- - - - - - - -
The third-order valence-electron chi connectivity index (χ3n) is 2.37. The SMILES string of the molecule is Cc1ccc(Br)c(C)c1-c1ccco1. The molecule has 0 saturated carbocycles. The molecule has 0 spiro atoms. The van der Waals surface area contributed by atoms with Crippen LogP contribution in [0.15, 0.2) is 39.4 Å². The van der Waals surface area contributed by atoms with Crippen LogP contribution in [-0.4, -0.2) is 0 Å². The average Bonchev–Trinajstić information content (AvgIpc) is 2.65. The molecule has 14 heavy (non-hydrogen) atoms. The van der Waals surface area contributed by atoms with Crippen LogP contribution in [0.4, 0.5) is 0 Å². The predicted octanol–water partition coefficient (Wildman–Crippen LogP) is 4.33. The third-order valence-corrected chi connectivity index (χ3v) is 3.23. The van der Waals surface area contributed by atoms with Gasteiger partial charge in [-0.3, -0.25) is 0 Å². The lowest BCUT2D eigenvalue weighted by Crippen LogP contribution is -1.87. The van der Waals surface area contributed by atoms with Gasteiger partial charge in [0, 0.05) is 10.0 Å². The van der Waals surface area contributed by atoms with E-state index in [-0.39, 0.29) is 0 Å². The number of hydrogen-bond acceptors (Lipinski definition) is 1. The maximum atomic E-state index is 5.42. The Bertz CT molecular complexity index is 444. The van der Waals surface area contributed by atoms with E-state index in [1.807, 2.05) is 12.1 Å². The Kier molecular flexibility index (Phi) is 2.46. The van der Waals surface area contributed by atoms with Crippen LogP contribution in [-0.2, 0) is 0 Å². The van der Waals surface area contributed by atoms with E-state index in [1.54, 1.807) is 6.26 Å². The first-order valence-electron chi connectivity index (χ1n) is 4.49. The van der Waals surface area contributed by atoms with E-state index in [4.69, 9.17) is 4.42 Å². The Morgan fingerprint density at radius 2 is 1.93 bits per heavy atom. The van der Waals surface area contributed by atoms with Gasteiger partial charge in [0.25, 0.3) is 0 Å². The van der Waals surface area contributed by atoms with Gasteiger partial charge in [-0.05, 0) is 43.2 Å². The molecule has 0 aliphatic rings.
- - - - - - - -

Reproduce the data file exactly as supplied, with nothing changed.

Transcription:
The third-order valence-electron chi connectivity index (χ3n) is 2.37. The SMILES string of the molecule is Cc1ccc(Br)c(C)c1-c1ccco1. The molecule has 0 saturated carbocycles. The molecule has 0 spiro atoms. The van der Waals surface area contributed by atoms with Crippen LogP contribution in [0.15, 0.2) is 39.4 Å². The van der Waals surface area contributed by atoms with Crippen LogP contribution in [-0.4, -0.2) is 0 Å². The average Bonchev–Trinajstić information content (AvgIpc) is 2.65. The molecule has 14 heavy (non-hydrogen) atoms. The van der Waals surface area contributed by atoms with Crippen LogP contribution in [0.4, 0.5) is 0 Å². The predicted octanol–water partition coefficient (Wildman–Crippen LogP) is 4.33. The third-order valence-corrected chi connectivity index (χ3v) is 3.23. The van der Waals surface area contributed by atoms with Gasteiger partial charge in [-0.3, -0.25) is 0 Å². The lowest BCUT2D eigenvalue weighted by Crippen LogP contribution is -1.87. The van der Waals surface area contributed by atoms with Gasteiger partial charge in [0, 0.05) is 10.0 Å². The van der Waals surface area contributed by atoms with E-state index in [-0.39, 0.29) is 0 Å². The number of hydrogen-bond acceptors (Lipinski definition) is 1. The maximum atomic E-state index is 5.42. The Bertz CT molecular complexity index is 444. The van der Waals surface area contributed by atoms with E-state index in [1.807, 2.05) is 12.1 Å². The Kier molecular flexibility index (Phi) is 2.46. The van der Waals surface area contributed by atoms with Crippen LogP contribution in [-0.2, 0) is 0 Å². The van der Waals surface area contributed by atoms with E-state index in [1.54, 1.807) is 6.26 Å². The first-order valence-electron chi connectivity index (χ1n) is 4.49. The van der Waals surface area contributed by atoms with E-state index in [4.69, 9.17) is 4.42 Å². The Morgan fingerprint density at radius 2 is 1.93 bits per heavy atom. The van der Waals surface area contributed by atoms with Gasteiger partial charge in [0.25, 0.3) is 0 Å². The van der Waals surface area contributed by atoms with Gasteiger partial charge in [-0.05, 0) is 43.2 Å². The molecule has 0 aliphatic rings.